Peace or bloodshed?

The government’s statement on Maoists’ declaration of unilateral ceasefire must be condemned. The statement says that the rebels’ response has failed to assure them. It further states that the Maoists’ previous announcements did not yield any results. The authorities must realise, in the first place, that this announcement would not have been possible had the previous announcements been fruitful. Secondly, the government will fail to convince the people of its bona fides if it does not take the ceasefire seriously. Thirdly, public resentment against the government will grow further if it dismisses the Maoist offer as a mere conspiracy. This is an opportune moment for the government to prove its intention on the Maoist insurgency — whether it wants to solve the problem through dialogue, weapons or any other means. The government must transform this short-term ceasefire into a lasting peace. Both sides must sacrifice something to achieve the much-desired peace; otherwise, there will be more bloodshed.

Prithvi Raj Aryal, Naya Bazar, via e-mail

Visa fee:

After going through various newspaper articles, one gathers that the numbers of tourists coming to Nepal from South Asia, Europe and the US are going down. This has hampered the progress in the tourism industry. The recent closure of a four-star hotel in the valley is a pointer to this trend. I just want to say that the current policy for tourists does not match the expectations. At least that’s the impression I get from the documents of Nepal Tourist Board which professes to increase the tourism growth rate. I am not a tourist in the real sense of the term. I am a Buddhist monk who has come to Nepal to perform social work. I have to extend my tourist visa by paying $30 for each month I wish to stay. After having lived in different Asian countries, I find this fee to be perhaps the highest in the region. Moreover, we can stay in Nepal only for 150 days in a year. This is a punishment for frequent visitors like me who have to stay for longer periods. It seems that the government authorities do not understand the major problems besetting the tourism industry. Or is it that they have a hidden agenda? I suggest they revise visa fee regulations, thereby lowering the fee and letting the tourists stay for six months, like in India and other countries of the region.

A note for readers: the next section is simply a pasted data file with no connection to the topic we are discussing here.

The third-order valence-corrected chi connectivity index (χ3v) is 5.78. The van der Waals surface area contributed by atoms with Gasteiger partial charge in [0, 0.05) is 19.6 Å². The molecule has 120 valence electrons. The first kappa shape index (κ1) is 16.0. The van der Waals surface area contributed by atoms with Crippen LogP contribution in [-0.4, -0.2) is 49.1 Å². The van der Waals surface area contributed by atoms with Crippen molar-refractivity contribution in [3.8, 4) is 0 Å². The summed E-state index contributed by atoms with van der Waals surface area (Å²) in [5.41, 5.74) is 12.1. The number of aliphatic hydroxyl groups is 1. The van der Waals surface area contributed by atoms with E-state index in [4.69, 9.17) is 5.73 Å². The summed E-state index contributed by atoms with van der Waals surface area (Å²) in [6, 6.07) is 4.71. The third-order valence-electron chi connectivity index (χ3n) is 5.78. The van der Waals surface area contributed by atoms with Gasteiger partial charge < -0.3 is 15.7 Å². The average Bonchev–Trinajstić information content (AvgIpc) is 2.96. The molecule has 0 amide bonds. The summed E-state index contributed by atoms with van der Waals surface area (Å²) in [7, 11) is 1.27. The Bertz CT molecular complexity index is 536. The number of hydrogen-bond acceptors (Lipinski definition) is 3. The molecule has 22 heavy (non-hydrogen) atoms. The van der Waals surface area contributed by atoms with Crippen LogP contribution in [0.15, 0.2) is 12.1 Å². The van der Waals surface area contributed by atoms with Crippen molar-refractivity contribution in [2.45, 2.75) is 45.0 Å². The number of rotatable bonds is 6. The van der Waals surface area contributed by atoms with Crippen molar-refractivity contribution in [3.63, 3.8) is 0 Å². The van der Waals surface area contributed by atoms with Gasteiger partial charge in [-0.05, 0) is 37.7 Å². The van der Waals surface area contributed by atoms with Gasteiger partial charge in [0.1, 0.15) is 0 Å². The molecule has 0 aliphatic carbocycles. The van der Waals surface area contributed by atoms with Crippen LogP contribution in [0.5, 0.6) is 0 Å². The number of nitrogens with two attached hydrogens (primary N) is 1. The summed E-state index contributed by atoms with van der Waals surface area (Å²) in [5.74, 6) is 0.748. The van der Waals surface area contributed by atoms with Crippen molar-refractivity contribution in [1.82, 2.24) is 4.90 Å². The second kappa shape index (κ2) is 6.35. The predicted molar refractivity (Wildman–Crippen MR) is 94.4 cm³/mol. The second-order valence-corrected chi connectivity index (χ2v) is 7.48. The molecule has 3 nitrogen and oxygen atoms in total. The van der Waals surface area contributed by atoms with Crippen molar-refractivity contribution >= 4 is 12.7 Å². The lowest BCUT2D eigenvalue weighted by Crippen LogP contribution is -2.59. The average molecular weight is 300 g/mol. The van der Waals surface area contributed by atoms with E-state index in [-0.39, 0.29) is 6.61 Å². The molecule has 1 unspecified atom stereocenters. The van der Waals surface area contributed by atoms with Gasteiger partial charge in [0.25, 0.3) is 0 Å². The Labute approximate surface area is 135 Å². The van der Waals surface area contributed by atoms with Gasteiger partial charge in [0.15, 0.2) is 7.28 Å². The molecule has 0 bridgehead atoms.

Daniel Nagasaki, via e-mail


The Nepalis and international community have taken the unilateral ceasefire announced by the Maoists positively. The United Nations and India have welcomed the move. But it is unfortunate that the government, which holds the key to the peace process, has responded negatively. The government spokesperson Tanka Dhakal’s statement is vague and ambiguous. The government would welcome ceasefire if the Maoists surrender arms. It is clear that if the political parties, civil society and the international community do not exert pressure on the government it will not hold talks with the Maoists. Therefore, the government needs to change its stance if it wants peace restored in the country.

Kamal Dev Bhattarai, Kavre, via e-mail